Tom Wolf, PhD, P.Ag.

It’s been a long three years since the last in-person summer 2019 agricultural trade shows. The forced break in this long-standing tradition wasn’t easy. As a kid in the 70s, my dad and I used to make the six-hour drive from our Manitoba farm to Regina’s Farm Progress Show whenever the farm tasks allowed. A mid-June date usually coincided with the spray season, but we managed to get away quite a few times. 

We weren’t usually planning to purchase anything, other than the amazing Fiddle Sticks, but were looking for anything interesting. Roll-up tarps for grain trucks looked like a good way to get away from tarp straps. Air seeders were starting to appear. Low volume sprayers from Australia and shielded booms caught our eyes. I loved the nifty farmer inventions in the “Innovators Pavilion.” But the best part was the jaw-dropping size of some of the equipment: Big Roy; Big Bud; the Kellyvator; and 16-inch augers. 

And, I was always surprised by how many friends we’d bump into and chat with.

Forty-some years later, the trade show remains an integral part of doing farm business. At a time when there are fewer farm dealers offering less diversity of makes, the trade show may be the only place to see and thoroughly inspect what other manufacturers offer. With that in mind, I spent a full three days at this year’s Ag in Motion Show near Langham, Sask. to see the sights.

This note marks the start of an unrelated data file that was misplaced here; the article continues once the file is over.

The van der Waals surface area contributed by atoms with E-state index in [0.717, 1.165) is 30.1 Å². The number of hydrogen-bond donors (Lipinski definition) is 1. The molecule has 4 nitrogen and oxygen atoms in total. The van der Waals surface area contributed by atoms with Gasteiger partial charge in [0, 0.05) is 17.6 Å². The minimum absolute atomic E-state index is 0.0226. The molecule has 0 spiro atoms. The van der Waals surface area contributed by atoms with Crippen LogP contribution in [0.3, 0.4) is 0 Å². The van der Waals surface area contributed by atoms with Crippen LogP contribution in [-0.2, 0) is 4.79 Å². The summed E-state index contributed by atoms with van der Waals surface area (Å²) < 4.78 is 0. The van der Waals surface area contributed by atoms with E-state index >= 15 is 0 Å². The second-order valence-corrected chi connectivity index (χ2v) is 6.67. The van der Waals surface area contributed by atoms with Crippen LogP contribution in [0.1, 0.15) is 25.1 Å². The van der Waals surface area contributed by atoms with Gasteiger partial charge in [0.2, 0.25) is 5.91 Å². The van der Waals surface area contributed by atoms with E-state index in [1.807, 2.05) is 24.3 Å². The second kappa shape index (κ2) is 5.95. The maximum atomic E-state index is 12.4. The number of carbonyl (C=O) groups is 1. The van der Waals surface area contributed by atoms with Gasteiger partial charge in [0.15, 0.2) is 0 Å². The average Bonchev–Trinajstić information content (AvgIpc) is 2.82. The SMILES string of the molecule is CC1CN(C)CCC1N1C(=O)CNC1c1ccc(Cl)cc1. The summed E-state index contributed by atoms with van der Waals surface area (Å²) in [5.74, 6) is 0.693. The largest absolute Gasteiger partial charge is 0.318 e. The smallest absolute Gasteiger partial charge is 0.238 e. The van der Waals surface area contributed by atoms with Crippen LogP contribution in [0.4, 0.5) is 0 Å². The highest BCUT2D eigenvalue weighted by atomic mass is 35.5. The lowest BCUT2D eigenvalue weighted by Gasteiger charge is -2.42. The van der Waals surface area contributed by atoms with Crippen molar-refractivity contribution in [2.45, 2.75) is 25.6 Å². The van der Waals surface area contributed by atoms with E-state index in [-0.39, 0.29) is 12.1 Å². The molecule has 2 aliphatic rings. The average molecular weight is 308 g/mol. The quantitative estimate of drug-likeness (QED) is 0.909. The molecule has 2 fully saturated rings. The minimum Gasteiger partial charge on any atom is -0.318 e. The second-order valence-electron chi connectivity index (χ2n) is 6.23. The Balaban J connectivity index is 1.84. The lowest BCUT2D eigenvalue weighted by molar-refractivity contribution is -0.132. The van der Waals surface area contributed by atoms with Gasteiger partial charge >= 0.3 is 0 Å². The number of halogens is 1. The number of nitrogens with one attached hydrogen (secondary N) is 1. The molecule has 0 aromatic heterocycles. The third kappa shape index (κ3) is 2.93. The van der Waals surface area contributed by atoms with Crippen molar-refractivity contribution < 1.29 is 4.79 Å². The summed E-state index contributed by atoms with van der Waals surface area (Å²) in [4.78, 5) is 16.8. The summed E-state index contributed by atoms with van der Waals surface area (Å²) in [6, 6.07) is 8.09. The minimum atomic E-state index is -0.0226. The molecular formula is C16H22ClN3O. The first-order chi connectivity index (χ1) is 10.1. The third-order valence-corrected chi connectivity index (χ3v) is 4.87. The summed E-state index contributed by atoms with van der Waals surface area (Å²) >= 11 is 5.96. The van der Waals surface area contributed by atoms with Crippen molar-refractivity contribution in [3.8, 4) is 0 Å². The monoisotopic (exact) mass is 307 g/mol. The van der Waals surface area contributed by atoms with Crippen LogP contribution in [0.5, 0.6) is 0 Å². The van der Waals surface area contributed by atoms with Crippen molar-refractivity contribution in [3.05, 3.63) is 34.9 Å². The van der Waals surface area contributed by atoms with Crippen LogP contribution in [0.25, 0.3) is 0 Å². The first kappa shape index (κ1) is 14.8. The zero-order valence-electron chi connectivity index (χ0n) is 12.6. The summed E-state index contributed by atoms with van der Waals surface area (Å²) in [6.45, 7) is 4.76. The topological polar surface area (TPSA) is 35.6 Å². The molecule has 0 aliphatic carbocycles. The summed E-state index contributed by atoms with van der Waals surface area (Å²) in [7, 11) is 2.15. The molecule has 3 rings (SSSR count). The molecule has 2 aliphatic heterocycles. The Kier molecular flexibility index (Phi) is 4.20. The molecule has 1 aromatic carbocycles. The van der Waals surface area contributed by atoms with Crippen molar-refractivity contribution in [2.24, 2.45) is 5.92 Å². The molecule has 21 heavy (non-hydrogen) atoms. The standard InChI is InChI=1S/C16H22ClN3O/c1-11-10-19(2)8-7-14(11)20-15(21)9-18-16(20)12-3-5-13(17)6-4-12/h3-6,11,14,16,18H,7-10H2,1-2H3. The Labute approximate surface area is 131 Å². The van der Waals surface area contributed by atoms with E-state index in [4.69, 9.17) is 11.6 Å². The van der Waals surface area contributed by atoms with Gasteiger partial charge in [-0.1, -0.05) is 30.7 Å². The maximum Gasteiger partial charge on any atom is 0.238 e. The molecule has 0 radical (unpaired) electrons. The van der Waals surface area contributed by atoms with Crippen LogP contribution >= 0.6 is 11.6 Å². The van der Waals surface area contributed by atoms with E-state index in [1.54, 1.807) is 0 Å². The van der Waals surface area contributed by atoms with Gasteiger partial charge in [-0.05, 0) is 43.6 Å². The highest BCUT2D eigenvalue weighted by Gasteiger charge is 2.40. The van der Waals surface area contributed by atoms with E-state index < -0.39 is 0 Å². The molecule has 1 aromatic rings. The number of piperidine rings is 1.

On the sprayer front, a lot has happened in the last few years. The strength within the “new kids on the block,” the Netherlands’ Agrifac sprayer and Germany’s Horsch Leeb, is noteworthy. Even with fledgling dealer networks, they’ve managed to sell dozens of units based on the strength of convincing features both share that go beyond wide booms and large tanks, including smart plumbing designs with recirculating booms and easier cleanout; less weight compared to their North American counterparts despite standard features like four-wheel steering; exceptional boom stability; and, most importantly, both manufacturers are committed to innovation and offer quick iterations within their models, incorporating new ideas constantly. Often, it’s the small thoughtful things that save time and create endearment.

Case IH showed their new generation 4450 series sprayer. The machine has many improvements over the 4440 edition, focusing on operator comfort, digital integration and hydraulic capabilities, weighing more than its predecessor, as to be expected. The Millennium spray boom is great, but unfortunately, there is no factory-installed recirculation, leaving owners to go to the after-market for solutions – a missed opportunity.